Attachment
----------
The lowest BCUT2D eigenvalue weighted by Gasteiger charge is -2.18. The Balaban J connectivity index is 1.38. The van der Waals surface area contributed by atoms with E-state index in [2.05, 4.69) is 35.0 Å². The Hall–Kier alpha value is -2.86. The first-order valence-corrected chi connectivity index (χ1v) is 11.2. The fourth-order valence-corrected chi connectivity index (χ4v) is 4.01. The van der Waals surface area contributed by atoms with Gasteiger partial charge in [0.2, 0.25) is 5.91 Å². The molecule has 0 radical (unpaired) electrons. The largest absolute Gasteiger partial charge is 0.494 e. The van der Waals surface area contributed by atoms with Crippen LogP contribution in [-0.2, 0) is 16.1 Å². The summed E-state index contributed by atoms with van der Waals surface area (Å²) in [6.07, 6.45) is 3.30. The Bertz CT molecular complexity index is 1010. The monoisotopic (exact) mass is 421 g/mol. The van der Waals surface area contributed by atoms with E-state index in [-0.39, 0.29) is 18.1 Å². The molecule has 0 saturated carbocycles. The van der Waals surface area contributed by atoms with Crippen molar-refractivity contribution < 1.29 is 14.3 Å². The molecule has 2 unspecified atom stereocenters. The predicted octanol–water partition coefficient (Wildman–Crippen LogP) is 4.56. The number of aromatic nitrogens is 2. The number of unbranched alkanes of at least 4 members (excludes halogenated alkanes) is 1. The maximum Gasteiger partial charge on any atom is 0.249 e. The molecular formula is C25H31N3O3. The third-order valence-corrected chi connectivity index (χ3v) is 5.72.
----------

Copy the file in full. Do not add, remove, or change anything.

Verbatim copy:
The lowest BCUT2D eigenvalue weighted by Gasteiger charge is -2.18. The Balaban J connectivity index is 1.38. The van der Waals surface area contributed by atoms with E-state index in [2.05, 4.69) is 35.0 Å². The Hall–Kier alpha value is -2.86. The first-order valence-corrected chi connectivity index (χ1v) is 11.2. The fourth-order valence-corrected chi connectivity index (χ4v) is 4.01. The van der Waals surface area contributed by atoms with Gasteiger partial charge in [0.2, 0.25) is 5.91 Å². The molecule has 0 radical (unpaired) electrons. The largest absolute Gasteiger partial charge is 0.494 e. The van der Waals surface area contributed by atoms with Crippen LogP contribution in [-0.2, 0) is 16.1 Å². The summed E-state index contributed by atoms with van der Waals surface area (Å²) in [6.07, 6.45) is 3.30. The Bertz CT molecular complexity index is 1010. The monoisotopic (exact) mass is 421 g/mol. The van der Waals surface area contributed by atoms with E-state index in [-0.39, 0.29) is 18.1 Å². The molecule has 0 saturated carbocycles. The van der Waals surface area contributed by atoms with Crippen molar-refractivity contribution < 1.29 is 14.3 Å². The molecule has 2 unspecified atom stereocenters. The predicted octanol–water partition coefficient (Wildman–Crippen LogP) is 4.56. The number of aromatic nitrogens is 2. The number of unbranched alkanes of at least 4 members (excludes halogenated alkanes) is 1. The maximum Gasteiger partial charge on any atom is 0.249 e. The molecular formula is C25H31N3O3. The third-order valence-corrected chi connectivity index (χ3v) is 5.72.